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Suffolk Center for Speech


The Role of Phonemic Awareness in Early Reading Development

What is Phonemic Awareness?

Phonemic Awareness is the ability to hear and manipulate the sounds in spoken words, and the understanding that spoken words and syllables are made up of sequences of speech sounds. Primarily, phonemic awareness involves understanding language at the phonemic level. A phoneme is the smallest unit of sound in a language that holds meaning. Phonemic awareness skills include blending, segmenting, deleting, and manipulating phonemes. Phonemic awareness is encompassed in a broader, umbrella term otherwise known as phonological awareness.

What is Phonological Awareness?

Phonological awareness is the explicit understanding of a word’s sound structure (Gillon, G., 2002). As a child develops phonological awareness, the child will not only come to understand that words are made up of phonemes, but also she/he will learn that phonemes can be “put together” to form syllables. Additionally, the child will begin to learn that words have an “onset” (sounds before the vowel in a word) and “rime” (the vowel-consonant combination of a word). Phonological awareness skills include the following: rhyming, alliteration, sentence segmentation, syllables, and onset-rimes.

Phonological Awareness Skills and How to Promote Them With Your Child:

  1. Rhyming:
    1. Discrimination: recognizing when two words rhyme (“Do bat and hat rhyme?” or “Do man and foot rhyme?”)
    2. Production: ability produce a rhyming word (“What word rhymes with log?”)
    3. How to promote this skill with your child: reading rhyming stories (i.e. Dr Seuss books, “Brown Bear”, “Frog on a Log”, “Moose on the Loose”) and sing nursery rhymes (i.e. “Hickory Dickory Dock”, “Its Raining, Its Pouring”, “Jack and Jill”)


  1. Alliteration:
    1. Discrimination: recognizing when two words begin with the same sound (“Do pop and pat start with the same sound?”)
    2. Production: ability to produce a word that starts with the same initial sound as a given word.
    3. How to promote this skill with your child: reading children’s books with alliteration (“Silly Sally” or “Pigs in Pajamas”) and tongue twisters (“Sally sells seashells by the seashore”)


  1. Segmentation of Words in Sentences:
    1. Identifying the words in a sentence
    2. How to promote this skill with your child: The parent can model clapping/tapping each word out as saying a sentence/song aloud. Next, the parent and the child can clap/tap out each word together for a new sentence/song. Lastly, have the child attempt it alone. Blocks can be used as well (i.e. each word represents a block and the child can build a “word tower”) or tokens.

segmenting sentences

  1. Syllables:
    1. Blending Syllables: “I am going to say parts of a word. Tell me what the word is: bas-ket-ball”).
    2. Segmenting Syllables: Counting the number of syllables in a word (i.e. “clap for each syllable you hear in the word basketball“)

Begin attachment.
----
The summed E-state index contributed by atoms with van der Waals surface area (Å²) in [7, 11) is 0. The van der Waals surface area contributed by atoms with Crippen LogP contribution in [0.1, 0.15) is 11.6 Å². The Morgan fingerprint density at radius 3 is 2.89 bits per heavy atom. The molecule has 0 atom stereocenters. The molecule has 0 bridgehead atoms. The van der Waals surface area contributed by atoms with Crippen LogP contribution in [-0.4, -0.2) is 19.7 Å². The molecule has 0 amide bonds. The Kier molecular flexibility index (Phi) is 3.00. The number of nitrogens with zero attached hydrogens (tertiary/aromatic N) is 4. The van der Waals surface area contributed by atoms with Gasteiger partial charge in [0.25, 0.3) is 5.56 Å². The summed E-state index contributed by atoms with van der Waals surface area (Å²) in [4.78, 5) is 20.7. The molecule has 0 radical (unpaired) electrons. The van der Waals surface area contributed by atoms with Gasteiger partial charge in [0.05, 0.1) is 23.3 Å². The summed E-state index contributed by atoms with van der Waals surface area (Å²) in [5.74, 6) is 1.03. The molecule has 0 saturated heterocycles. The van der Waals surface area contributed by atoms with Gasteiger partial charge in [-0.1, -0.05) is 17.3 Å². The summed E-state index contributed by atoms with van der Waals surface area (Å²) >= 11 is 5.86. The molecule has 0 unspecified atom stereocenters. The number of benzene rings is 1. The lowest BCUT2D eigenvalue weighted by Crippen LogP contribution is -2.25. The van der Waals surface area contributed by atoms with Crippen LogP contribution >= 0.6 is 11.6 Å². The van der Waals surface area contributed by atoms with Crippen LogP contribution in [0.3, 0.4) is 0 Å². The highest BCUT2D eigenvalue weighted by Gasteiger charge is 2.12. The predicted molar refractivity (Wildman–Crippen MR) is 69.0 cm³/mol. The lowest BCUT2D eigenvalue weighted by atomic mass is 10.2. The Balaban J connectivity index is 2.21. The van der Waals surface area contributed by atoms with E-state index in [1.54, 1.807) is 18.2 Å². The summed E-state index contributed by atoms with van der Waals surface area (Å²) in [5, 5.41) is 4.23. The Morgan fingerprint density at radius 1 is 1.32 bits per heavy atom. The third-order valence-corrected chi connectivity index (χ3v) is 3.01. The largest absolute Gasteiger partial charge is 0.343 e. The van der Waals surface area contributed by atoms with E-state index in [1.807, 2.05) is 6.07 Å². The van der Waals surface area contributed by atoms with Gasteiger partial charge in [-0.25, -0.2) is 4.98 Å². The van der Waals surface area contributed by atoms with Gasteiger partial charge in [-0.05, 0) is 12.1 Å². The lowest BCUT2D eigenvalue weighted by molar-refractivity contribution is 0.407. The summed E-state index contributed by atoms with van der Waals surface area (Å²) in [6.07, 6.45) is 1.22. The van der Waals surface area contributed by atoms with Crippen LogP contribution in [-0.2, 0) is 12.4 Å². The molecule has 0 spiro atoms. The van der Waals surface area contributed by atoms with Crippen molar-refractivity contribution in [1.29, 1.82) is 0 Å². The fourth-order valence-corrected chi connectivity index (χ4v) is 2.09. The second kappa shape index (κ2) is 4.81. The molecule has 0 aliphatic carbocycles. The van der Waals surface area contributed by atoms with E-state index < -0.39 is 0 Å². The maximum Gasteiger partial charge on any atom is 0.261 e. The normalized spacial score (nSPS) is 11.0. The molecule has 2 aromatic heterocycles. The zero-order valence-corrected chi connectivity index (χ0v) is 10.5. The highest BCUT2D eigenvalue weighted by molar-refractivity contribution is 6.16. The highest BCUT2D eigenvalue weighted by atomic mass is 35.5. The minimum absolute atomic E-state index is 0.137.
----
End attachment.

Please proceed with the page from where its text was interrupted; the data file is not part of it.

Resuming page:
3. Deletion of Syllables: “Say basketball. Now say it without ball”
    4. How to promote this skill with your child: clapping out the syllables in bisyllabic/multisyllabic words, sliding beads on a string for each syllable, or using blocks (each representing a syllable) to build a “word” tower.


  1. Onset-Rime:
    1. The onset is the initial sound of a word and the rime is the vowel+ending of word.
    2. Examples: S-un, S-unshine, p-ig, b-ear
    3. How to promote this skill with your child: use visuals! Fold an image in half, and write the onset on the left side and the rime on the other. Tap the left side while saying the onset, and tap the right side while saying the rime.


Phonemic Awareness Skills and How to Promote Them With Your Child

  1. Blending Sounds: “What word is made up of the sounds b-a-t?”
  2. Segmenting Sounds: “What sounds make up the word bat?”
  3. Deleting Sounds: “What is bat without the /b/ sound?” or “What is bat without the /t/ sound?”
  4. Adding Sounds: “What word do you have if you add a /b/ to the word at?”
  5. Manipulation of Sounds: “What word would you have if you changed the /b/ in bat to a /s/?”
  • How to promote these skills with your child: Games, toys, crafts and songs!

make learning fun with this playdough phonemic awareness kids activityphonemicshark phoneme.jpg

The Importance of Phonemic/Phonological Awareness for Early Reading Development


  • Phonemic Awareness prepares children to learn the alphabetic principle.
  • Fundamental to mapping speech to print
  • Helps children read (decode) new/unfamiliar words
  • Promotes spelling skills


If your child struggles with reading fluency and comprehension, he/she may not have a solid basic understanding of phonemic/phonological awareness, and may need the assistance of a speech-language pathologist to address these deficits.


– Amanda Hammer MA CF-SLP TSSLD


  • Gillon, G. (2002). Phonological Awareness Intervention for Children: From the Research Laboratory to the Clinic. The ASHA Leader, 7(22), 4-17. doi: 10.1044/leader.FTR2.07222002.4.
  • “Bringing Letter Sounds to Life: Merging Phonemic Awareness and Phonics” by Marianne Nice (M.S. CCC-SLP) and Amy Leone (M.S.T. CCC-SLP)
  • Adams, M. J., Foorman, B. R., Lundberg, I., & Beeler, T. (1998). The elusive phoneme: Why phonemic awareness is so important and how to help children develop it. American Educator, 22(1-2), 18-29.
  • Smith S. B., Simmons, D. C., & Kame’enui, E. J. (1998). Phonological awareness: Instructional and curricular basics and implications. In D. C. Simmons & E. J. Kame’enui (eds.), What reading research tells us about children with diverse learning needs: Bases and basics. Mahwah, NJ: Lawrence Erlbaum Associates.


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